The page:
The sporting world is roiled by yet another controversy. This time, it hinges on gender. The world athletics body has come up with a sensational announcement that bars women middle distance athletes with high testosterone levels from competing at official events. The International Association of Athletics Federations (IAAF) also said that those unwilling to adhere to the new rule, which comes into effect from November 1, can compete in the men’s or intersex category.
As per the new rule, women athletes whose levels of circulating testosterone (in serum) is up to five nanomoles per litre can compete in ‘international competitions’; anything above that mark would automatically disqualify them from events between 400m and 1,500m, including the hurdles and combined events. However, they can reduce their testosterone levels by taking pills or undergoing surgery to be able to compete. The Sebestian Coe-headed IAAF justifies its move by saying that it wants to provide a level playing field to all athletes. The new clause doesn’t affect sprinters (100m and 200m) and longer distance runners (beyond 1,500m).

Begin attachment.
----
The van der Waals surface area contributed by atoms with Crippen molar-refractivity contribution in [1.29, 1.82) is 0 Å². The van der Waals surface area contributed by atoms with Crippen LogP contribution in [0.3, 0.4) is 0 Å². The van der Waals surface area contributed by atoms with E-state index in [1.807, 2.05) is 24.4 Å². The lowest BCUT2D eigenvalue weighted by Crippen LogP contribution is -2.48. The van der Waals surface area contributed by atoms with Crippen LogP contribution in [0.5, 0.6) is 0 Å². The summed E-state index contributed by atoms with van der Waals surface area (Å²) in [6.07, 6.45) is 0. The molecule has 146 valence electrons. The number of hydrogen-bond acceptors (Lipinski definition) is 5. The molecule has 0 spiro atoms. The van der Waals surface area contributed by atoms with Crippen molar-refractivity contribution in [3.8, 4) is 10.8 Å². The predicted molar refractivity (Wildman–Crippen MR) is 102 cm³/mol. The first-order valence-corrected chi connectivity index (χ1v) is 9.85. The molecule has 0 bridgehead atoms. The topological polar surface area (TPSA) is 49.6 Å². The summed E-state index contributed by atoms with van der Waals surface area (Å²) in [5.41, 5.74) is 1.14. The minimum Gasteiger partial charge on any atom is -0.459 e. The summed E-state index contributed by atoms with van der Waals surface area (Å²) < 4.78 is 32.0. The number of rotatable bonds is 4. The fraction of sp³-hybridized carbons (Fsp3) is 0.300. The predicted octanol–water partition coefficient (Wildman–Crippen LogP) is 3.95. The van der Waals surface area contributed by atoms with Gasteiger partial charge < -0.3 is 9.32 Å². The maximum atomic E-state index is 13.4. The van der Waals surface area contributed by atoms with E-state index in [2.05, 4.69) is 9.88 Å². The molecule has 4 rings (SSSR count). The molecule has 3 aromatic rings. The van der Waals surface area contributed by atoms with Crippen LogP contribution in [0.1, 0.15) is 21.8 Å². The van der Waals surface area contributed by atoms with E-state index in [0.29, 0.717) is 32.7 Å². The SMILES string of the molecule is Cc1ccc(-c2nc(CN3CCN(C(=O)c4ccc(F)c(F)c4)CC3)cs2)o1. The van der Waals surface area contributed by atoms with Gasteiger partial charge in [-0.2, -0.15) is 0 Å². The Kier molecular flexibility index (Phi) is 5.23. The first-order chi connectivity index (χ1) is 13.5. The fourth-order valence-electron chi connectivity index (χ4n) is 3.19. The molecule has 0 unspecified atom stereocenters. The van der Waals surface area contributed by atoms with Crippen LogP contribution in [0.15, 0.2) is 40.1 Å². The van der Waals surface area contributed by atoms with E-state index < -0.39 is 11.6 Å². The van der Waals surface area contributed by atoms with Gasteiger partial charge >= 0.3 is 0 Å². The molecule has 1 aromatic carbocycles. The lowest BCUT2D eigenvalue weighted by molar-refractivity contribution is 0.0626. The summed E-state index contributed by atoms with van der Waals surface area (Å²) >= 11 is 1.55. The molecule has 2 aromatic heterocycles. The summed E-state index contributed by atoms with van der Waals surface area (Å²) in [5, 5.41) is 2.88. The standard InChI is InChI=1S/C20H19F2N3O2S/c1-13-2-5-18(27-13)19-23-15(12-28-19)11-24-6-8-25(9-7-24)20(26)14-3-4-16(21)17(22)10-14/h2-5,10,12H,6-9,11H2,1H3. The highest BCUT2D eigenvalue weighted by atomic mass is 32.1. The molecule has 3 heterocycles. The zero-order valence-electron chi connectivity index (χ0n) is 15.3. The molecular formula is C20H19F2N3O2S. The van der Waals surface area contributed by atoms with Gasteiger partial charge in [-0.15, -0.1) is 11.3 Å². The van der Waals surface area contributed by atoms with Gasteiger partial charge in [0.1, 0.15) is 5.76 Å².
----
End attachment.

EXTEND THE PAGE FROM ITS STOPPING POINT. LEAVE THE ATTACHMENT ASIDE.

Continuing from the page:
It is widely believed, more so in South Africa, that the IAAF brought about the new rule with the single-point agenda to target multiple 800m Olympic and world champion, 27-year-old Mokgadi Caster Semenya. Soon after the IAAF announcement, the entire country—from Parliament to the African National Congress (ANC)—was burning with outrage. The South African sports minister described the ruling diabolical; the ANC called it “blatantly racist”.
Interestingly, an Indian, star sprinter Dutee Chand, is behind the promulgation of new rule, though completely inadvertently. In 2014, the IAAF barred Dutee for hyperandrogenism—a condition in which a woman...